Scientists link BSE to infected sheep
By FWi staff
GOVERNMENT scientists have found evidence to support the theory that BSE was caused by feeding cattle scrapie-infected sheep, reports The Independent.
Last years BSE inquiry dismissed the theory, but preliminary experiment results show that cattle injected with scrapie contract a BSE-type disease.
One batch of 10 cattle was injected in the brain with brain material from sheep which died of scrapie before 1975.
Another batch of 10 was similarly injected with material from sheep which died of the disease after 1990.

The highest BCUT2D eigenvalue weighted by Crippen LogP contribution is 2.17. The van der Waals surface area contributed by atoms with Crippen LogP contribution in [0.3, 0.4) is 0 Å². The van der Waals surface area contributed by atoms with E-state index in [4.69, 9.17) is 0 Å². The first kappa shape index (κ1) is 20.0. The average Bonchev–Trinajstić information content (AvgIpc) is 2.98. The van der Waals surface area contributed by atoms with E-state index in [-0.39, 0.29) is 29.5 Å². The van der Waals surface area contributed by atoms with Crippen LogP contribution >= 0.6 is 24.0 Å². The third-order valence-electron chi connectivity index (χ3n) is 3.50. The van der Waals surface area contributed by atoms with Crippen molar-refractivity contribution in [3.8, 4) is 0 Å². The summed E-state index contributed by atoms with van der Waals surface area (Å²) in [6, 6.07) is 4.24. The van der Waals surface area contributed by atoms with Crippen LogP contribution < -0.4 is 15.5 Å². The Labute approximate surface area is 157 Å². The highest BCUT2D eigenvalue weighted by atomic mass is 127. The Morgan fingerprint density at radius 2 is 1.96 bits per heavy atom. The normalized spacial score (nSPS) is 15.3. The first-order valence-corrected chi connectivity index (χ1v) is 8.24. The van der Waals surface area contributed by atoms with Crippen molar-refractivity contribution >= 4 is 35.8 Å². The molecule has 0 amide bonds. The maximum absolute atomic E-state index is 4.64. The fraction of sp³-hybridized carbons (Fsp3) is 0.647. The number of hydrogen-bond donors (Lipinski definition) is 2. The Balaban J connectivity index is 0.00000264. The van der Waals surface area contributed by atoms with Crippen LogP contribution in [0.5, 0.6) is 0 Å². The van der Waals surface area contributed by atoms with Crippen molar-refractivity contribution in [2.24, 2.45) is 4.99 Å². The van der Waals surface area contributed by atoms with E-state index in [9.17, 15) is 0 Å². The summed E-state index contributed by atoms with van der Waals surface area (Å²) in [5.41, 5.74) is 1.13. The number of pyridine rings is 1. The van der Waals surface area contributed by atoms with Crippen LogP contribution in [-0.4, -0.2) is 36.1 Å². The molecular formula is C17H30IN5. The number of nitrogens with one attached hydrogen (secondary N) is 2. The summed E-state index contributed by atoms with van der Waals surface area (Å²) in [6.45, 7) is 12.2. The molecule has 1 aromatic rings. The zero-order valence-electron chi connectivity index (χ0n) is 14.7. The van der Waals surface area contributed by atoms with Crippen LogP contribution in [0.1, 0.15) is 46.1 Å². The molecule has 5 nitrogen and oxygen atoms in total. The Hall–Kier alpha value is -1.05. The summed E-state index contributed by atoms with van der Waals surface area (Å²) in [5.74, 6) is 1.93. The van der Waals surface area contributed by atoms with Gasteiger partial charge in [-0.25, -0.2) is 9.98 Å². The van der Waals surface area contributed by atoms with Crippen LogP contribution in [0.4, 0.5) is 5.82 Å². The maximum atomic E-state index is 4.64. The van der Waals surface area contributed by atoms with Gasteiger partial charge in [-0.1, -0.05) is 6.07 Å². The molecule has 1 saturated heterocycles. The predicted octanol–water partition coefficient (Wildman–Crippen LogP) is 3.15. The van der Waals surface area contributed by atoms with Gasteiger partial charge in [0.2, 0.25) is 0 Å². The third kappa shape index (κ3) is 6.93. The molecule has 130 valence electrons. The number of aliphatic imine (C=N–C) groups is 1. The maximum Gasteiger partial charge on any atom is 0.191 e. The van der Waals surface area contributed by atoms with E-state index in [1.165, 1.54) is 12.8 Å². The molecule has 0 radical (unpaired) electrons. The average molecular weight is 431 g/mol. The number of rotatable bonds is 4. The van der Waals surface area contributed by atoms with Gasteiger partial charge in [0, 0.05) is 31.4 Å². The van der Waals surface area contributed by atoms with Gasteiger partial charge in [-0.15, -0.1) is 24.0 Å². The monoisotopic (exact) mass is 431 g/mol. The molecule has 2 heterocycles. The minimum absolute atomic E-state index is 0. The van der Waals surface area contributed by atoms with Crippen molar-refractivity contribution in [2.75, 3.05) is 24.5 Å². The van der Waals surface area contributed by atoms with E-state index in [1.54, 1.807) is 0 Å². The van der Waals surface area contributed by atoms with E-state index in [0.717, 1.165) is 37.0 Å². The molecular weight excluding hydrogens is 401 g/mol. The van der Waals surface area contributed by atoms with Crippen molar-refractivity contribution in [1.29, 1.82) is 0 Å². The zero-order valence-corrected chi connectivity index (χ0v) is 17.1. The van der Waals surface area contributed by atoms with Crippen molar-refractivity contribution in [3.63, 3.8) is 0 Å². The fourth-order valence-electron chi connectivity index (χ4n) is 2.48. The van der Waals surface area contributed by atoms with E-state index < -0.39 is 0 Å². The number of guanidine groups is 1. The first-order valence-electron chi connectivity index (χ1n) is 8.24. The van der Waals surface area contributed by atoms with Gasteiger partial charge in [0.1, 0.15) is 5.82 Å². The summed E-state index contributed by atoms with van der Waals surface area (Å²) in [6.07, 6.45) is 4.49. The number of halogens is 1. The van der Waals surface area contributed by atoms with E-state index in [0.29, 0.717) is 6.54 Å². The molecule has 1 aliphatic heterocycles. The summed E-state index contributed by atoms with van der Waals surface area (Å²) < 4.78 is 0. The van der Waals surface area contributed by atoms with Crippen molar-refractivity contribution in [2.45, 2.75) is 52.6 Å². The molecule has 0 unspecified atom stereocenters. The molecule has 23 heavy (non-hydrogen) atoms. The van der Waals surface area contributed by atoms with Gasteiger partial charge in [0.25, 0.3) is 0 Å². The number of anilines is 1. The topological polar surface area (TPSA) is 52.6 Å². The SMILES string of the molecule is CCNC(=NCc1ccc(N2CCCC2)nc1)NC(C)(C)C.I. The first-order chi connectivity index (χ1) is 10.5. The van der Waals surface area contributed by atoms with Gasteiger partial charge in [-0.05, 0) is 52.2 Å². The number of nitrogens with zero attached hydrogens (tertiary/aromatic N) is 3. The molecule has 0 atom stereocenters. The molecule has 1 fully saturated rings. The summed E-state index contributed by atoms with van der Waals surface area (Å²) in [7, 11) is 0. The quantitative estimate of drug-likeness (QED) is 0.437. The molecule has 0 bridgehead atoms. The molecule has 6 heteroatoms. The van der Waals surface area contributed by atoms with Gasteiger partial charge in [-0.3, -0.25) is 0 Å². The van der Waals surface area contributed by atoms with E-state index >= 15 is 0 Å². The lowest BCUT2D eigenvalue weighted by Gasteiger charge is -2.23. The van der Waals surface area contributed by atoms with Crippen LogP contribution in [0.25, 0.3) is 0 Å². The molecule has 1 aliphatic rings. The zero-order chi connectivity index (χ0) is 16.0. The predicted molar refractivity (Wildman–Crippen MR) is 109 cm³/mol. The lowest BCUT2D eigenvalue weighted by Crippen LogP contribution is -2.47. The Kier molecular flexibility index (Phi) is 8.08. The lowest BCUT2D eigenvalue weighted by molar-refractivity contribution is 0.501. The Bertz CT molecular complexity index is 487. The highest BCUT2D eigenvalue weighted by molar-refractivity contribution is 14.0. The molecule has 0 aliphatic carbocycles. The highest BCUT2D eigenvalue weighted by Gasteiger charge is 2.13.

One animal in each batch developed BSE disease in the experiment conducted at the Veterinary Laboratories Agency, near Weybridge in Surrey.
While results have been passed to the Governments spongiform encephalopathy advisory committee (SEAC), further work is needed.
Another experiment, which began in September, involves feeding scrapie material to cattle to see if the disease can be transmitted orally.
Earlier this month, New Zealand scientists claimed that the most likely source of BSE was infected safari-park antelope rendered for cattle feed.
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- Researchers link BSE to antelopes, FWi, 18 April, 2001
- Speed up sheep BSE research – FSA, FWi, 31 October, 2000
- Claims of sheep BSE infection rejected by vets, FWi, 26 July 1996
- The Independent, 27 April, 2001, page 1